Kuhne Beveridge

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Kühne Beveridge

Kühne Beveridge (born October 31, [1874 [?], Springfield, Illinois[1][2]. [3] - ?) was an American sculptor the daughter of Phis Judson Beverridge and Ella Reutzger. [4]. She was the Grandaugther of ex-governor John L. Beveridge. She studied under William R. O'Donovan in New York City, and under Rodin in Paris. Among her works are a statue called "Rhodesia," "Rough Rider Monument," a statue called "Lascire," which belongs to Dr. Jameson, busts of Cecil Rhodes, King Edward VII, Grover Cleveland, Adlai Stevenson, Joseph Jefferson, Buffalo Bill, Bryan Mahon, Tom L. Johnson, and many others. Beveridge was first noticed as an artist in the US in 1892, when her busts of former President Cleveland and Mr. Jefferson called favorable attention to her. In 1893, she married Charles Francis Coghlan, and soon discovered that he had a living wife at the time of her marriage and obtained a divorce. Before she went to South Africa Beveridge had executed several commissions for Cecil Rhodes and others living in that country. Kühne received an Honorable Mention in the Paris Exposition in 1900. [5]. With the help of her mother she was also a made a statute "The Veiled Venus" for the 1900 Paris Exposition[6]which was awarded a bronze medal at the Paris Salon and was placed in Leeds Museum, England[7] Beveridge married a second time, August 25, 1903 to an American, Mr. William B. Branson, who resided at Johannesburg, in the Transvaal.[8] In 1907 she resided in London.[9]In 1910 under her maiden name she exhibited in Leipzeig Germany a sculpture of man and woman called "The Vampire" [the expliotaion of woman by man}. [10]In 1913 she was a resident of Mayfair, London England[11] In 1914 her sister Ray Beveridge, an actress, was divorced from her husband Irving Seliger.[12][13] In February 1916 Kuhne was interviewed in her Munich, Germany studio.[14] In May 1916 she was still at her Munich Studio.[15]She was listed as a surviving child in her father's May 1921 obituary.[16] In June 1930 she was selected as a member of the Illinois Hall of Fame[17]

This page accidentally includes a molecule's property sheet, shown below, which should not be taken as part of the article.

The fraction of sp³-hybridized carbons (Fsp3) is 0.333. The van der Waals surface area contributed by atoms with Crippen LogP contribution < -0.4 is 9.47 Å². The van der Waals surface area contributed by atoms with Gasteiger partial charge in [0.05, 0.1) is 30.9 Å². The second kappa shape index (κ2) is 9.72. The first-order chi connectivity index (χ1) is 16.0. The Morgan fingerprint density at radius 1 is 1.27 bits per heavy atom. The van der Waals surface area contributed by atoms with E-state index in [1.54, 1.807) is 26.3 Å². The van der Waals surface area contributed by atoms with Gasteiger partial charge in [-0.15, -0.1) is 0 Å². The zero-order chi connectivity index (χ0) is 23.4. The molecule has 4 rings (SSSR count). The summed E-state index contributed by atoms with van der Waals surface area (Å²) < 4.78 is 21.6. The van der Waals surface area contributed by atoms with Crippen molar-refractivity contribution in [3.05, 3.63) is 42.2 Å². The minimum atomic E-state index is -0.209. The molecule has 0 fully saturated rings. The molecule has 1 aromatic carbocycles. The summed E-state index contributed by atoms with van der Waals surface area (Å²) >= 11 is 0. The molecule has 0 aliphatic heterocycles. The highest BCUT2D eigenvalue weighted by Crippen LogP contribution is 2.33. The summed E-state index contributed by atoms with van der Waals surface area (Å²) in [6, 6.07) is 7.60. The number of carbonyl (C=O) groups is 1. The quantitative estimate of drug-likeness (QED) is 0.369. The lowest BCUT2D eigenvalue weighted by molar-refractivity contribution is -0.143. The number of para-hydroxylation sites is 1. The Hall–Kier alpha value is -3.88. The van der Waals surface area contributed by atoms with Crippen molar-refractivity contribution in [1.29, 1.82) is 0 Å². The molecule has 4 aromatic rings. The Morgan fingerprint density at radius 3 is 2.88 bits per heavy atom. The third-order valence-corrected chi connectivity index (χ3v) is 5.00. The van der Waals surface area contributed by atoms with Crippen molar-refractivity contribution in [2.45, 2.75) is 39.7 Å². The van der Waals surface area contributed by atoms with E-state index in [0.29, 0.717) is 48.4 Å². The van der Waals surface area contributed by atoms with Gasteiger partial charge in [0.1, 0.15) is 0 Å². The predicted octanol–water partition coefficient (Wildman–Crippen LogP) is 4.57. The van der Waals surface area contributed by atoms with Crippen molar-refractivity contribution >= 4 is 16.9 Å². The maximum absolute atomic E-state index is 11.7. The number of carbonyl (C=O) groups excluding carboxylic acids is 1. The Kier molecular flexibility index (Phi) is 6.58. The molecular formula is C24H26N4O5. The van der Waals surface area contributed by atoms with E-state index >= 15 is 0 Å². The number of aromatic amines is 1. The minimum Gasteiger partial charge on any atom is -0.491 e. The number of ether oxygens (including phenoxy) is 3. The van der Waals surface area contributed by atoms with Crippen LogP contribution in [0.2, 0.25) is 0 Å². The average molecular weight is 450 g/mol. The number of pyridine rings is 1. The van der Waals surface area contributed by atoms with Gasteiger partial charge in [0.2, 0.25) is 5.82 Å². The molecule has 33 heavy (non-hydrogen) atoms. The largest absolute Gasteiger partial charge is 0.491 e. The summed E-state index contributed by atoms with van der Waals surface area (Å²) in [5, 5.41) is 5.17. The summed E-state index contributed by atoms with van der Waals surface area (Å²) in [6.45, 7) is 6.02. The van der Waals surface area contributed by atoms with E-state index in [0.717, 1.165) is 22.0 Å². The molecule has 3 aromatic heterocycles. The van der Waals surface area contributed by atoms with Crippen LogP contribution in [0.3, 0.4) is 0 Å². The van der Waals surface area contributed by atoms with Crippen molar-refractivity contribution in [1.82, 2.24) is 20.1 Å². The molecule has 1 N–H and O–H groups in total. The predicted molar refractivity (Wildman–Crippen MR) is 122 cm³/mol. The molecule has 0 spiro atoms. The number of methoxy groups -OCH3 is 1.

References[edit]

  1. ^ Genealogy of the Robertson, Small and Related Families: Hamilton, Livingston 1907… p.159 gives birth October 31,1874
  2. ^ American Art Directory, Volume 10 1913. p.221 Gives birthdate October 31,1877
  3. ^ The Anglo-African Who's who and Biographical Sketch-book p.20 lists birthdate as October 31,1878 Governors Islands, Illinois
  4. ^ San Francisco Call, Volume 96, Number 18, 18 June 1904 Ella became the Countess von Wrede and died May 8, 1904
  5. ^ American Art Directory, Volume 10 1913.p. 221
  6. ^ Official Illustrated Catalogue, Fine Arts Exhibit, United States of America ...By U.S. Commission to the Paris Exposition, 1900
  7. ^ Madera Tribune, Volume XLVI, Number 48, 26 June 1930 accessed October 15,2018
  8. ^ Waters, Clara Erskine Clement (1904). Women in the Fine Arts: From the Seventh Century B.C. to the Twentieth Century A.D. (Public domain ed.). Houghton, Mifflin. pp. 43–.
  9. ^ Genealogy of the Robertson, Small and Related Families: Hamilton, Livingston 1907… p.159
  10. ^ The New international year book .p.653 1910
  11. ^ American Art Directory, Volume 10 1913. 221
  12. ^ The day book., June 05, 1914, NOON EDITION, Image 6
  13. ^ Los Angeles Herald, Volume XLVI, Number 252, 22 August 1921 Ray Beveridge remarried in Germany
  14. ^ Richmond times-dispatch., February 27, 1916, Image 47
  15. ^ The sun., May 21, 1916, FIFTH SECTION SPECIAL FEATURE SUPPLEMENT, Page 5, Image 55
  16. ^ Los Angeles Herald, Volume XLVI, Number 158, 4 May 1921 accessed October 15,2018
  17. ^ Madera Tribune, Volume XLVI, Number 48, 26 June 1930 accessed October 15,2018

Bibliography[edit]

  • This article incorporates text from a publication now in the public domain: C. E. C. Waters' "Women in the Fine Arts: From the Seventh Century B.C. to the Twentieth Century A.D." (1904)